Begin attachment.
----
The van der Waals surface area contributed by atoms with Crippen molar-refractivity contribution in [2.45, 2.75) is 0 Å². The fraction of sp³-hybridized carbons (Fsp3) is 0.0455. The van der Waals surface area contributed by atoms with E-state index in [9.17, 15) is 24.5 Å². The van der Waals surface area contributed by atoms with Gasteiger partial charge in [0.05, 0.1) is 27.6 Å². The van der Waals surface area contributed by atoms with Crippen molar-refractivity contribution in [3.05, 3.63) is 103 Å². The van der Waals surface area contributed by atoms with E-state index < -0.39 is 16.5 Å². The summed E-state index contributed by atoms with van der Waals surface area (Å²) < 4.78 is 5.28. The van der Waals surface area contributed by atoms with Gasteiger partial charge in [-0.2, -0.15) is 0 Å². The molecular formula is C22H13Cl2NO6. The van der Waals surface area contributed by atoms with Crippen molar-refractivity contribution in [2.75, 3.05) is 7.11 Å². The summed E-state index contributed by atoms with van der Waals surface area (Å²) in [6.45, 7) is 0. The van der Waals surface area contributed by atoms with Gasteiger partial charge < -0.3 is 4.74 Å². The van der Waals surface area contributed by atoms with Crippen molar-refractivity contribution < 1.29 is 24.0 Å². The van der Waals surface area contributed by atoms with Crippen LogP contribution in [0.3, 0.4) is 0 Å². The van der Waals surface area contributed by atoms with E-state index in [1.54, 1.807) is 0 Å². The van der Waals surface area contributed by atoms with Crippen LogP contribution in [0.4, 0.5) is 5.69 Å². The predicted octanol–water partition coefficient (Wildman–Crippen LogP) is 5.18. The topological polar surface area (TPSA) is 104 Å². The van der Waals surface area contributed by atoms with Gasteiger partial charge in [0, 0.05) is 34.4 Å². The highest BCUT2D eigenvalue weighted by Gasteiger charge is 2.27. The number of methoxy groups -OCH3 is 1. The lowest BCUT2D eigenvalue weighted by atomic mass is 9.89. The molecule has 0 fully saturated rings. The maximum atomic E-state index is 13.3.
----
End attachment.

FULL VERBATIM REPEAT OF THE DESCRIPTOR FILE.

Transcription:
The van der Waals surface area contributed by atoms with Crippen molar-refractivity contribution in [2.45, 2.75) is 0 Å². The fraction of sp³-hybridized carbons (Fsp3) is 0.0455. The van der Waals surface area contributed by atoms with E-state index in [9.17, 15) is 24.5 Å². The van der Waals surface area contributed by atoms with Gasteiger partial charge in [0.05, 0.1) is 27.6 Å². The van der Waals surface area contributed by atoms with Crippen molar-refractivity contribution in [3.05, 3.63) is 103 Å². The van der Waals surface area contributed by atoms with E-state index < -0.39 is 16.5 Å². The summed E-state index contributed by atoms with van der Waals surface area (Å²) < 4.78 is 5.28. The van der Waals surface area contributed by atoms with Gasteiger partial charge in [-0.2, -0.15) is 0 Å². The molecular formula is C22H13Cl2NO6. The van der Waals surface area contributed by atoms with Crippen molar-refractivity contribution in [2.75, 3.05) is 7.11 Å². The summed E-state index contributed by atoms with van der Waals surface area (Å²) in [6.45, 7) is 0. The van der Waals surface area contributed by atoms with Gasteiger partial charge < -0.3 is 4.74 Å². The van der Waals surface area contributed by atoms with Crippen molar-refractivity contribution < 1.29 is 24.0 Å². The van der Waals surface area contributed by atoms with Crippen LogP contribution in [0.3, 0.4) is 0 Å². The van der Waals surface area contributed by atoms with E-state index in [1.54, 1.807) is 0 Å². The van der Waals surface area contributed by atoms with Crippen LogP contribution in [0.4, 0.5) is 5.69 Å². The predicted octanol–water partition coefficient (Wildman–Crippen LogP) is 5.18. The topological polar surface area (TPSA) is 104 Å². The van der Waals surface area contributed by atoms with Gasteiger partial charge in [0, 0.05) is 34.4 Å². The highest BCUT2D eigenvalue weighted by Gasteiger charge is 2.27. The number of methoxy groups -OCH3 is 1. The lowest BCUT2D eigenvalue weighted by atomic mass is 9.89. The molecule has 0 fully saturated rings. The maximum atomic E-state index is 13.3.